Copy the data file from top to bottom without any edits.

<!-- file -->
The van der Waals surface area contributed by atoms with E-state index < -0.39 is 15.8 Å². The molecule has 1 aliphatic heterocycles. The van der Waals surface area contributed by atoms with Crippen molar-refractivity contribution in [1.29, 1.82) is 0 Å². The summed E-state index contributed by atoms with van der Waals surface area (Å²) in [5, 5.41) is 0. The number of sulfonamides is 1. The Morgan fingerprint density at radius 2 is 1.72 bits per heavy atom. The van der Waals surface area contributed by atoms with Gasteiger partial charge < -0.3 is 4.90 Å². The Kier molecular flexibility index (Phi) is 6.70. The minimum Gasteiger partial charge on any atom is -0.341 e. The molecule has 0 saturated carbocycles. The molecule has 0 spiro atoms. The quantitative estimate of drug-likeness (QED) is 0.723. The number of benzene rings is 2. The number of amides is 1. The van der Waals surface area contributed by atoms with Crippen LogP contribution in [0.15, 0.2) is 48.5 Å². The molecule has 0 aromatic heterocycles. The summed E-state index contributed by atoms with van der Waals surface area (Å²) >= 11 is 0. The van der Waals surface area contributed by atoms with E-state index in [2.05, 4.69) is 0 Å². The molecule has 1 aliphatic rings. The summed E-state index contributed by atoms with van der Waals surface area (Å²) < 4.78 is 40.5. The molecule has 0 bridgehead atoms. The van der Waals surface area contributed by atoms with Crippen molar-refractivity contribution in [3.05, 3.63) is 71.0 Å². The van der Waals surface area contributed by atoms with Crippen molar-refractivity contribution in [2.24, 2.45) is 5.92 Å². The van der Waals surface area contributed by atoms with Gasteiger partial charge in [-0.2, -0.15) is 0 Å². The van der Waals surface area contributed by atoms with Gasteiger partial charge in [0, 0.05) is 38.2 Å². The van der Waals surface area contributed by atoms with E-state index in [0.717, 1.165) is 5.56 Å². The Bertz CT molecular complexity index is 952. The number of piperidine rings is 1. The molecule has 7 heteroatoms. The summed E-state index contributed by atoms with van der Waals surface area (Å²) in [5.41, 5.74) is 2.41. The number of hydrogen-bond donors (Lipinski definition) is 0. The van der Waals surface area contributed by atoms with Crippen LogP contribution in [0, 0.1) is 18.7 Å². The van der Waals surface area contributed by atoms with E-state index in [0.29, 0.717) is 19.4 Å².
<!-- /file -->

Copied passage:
The van der Waals surface area contributed by atoms with E-state index < -0.39 is 15.8 Å². The molecule has 1 aliphatic heterocycles. The van der Waals surface area contributed by atoms with Crippen molar-refractivity contribution in [1.29, 1.82) is 0 Å². The summed E-state index contributed by atoms with van der Waals surface area (Å²) in [5, 5.41) is 0. The number of sulfonamides is 1. The Morgan fingerprint density at radius 2 is 1.72 bits per heavy atom. The van der Waals surface area contributed by atoms with Gasteiger partial charge < -0.3 is 4.90 Å². The Kier molecular flexibility index (Phi) is 6.70. The minimum Gasteiger partial charge on any atom is -0.341 e. The molecule has 0 saturated carbocycles. The molecule has 0 spiro atoms. The quantitative estimate of drug-likeness (QED) is 0.723. The number of benzene rings is 2. The number of amides is 1. The van der Waals surface area contributed by atoms with Crippen LogP contribution in [0.15, 0.2) is 48.5 Å². The molecule has 0 aromatic heterocycles. The summed E-state index contributed by atoms with van der Waals surface area (Å²) >= 11 is 0. The van der Waals surface area contributed by atoms with E-state index in [2.05, 4.69) is 0 Å². The molecule has 1 aliphatic rings. The summed E-state index contributed by atoms with van der Waals surface area (Å²) < 4.78 is 40.5. The molecule has 0 bridgehead atoms. The van der Waals surface area contributed by atoms with Crippen molar-refractivity contribution in [3.05, 3.63) is 71.0 Å². The van der Waals surface area contributed by atoms with Crippen molar-refractivity contribution in [2.24, 2.45) is 5.92 Å². The van der Waals surface area contributed by atoms with Gasteiger partial charge in [-0.2, -0.15) is 0 Å². The van der Waals surface area contributed by atoms with Gasteiger partial charge in [0, 0.05) is 38.2 Å². The van der Waals surface area contributed by atoms with E-state index in [0.717, 1.165) is 5.56 Å². The Bertz CT molecular complexity index is 952. The number of piperidine rings is 1. The molecule has 7 heteroatoms. The summed E-state index contributed by atoms with van der Waals surface area (Å²) in [5.41, 5.74) is 2.41. The number of hydrogen-bond donors (Lipinski definition) is 0. The van der Waals surface area contributed by atoms with Crippen LogP contribution in [0, 0.1) is 18.7 Å². The van der Waals surface area contributed by atoms with E-state index in [0.29, 0.717) is 19.4 Å².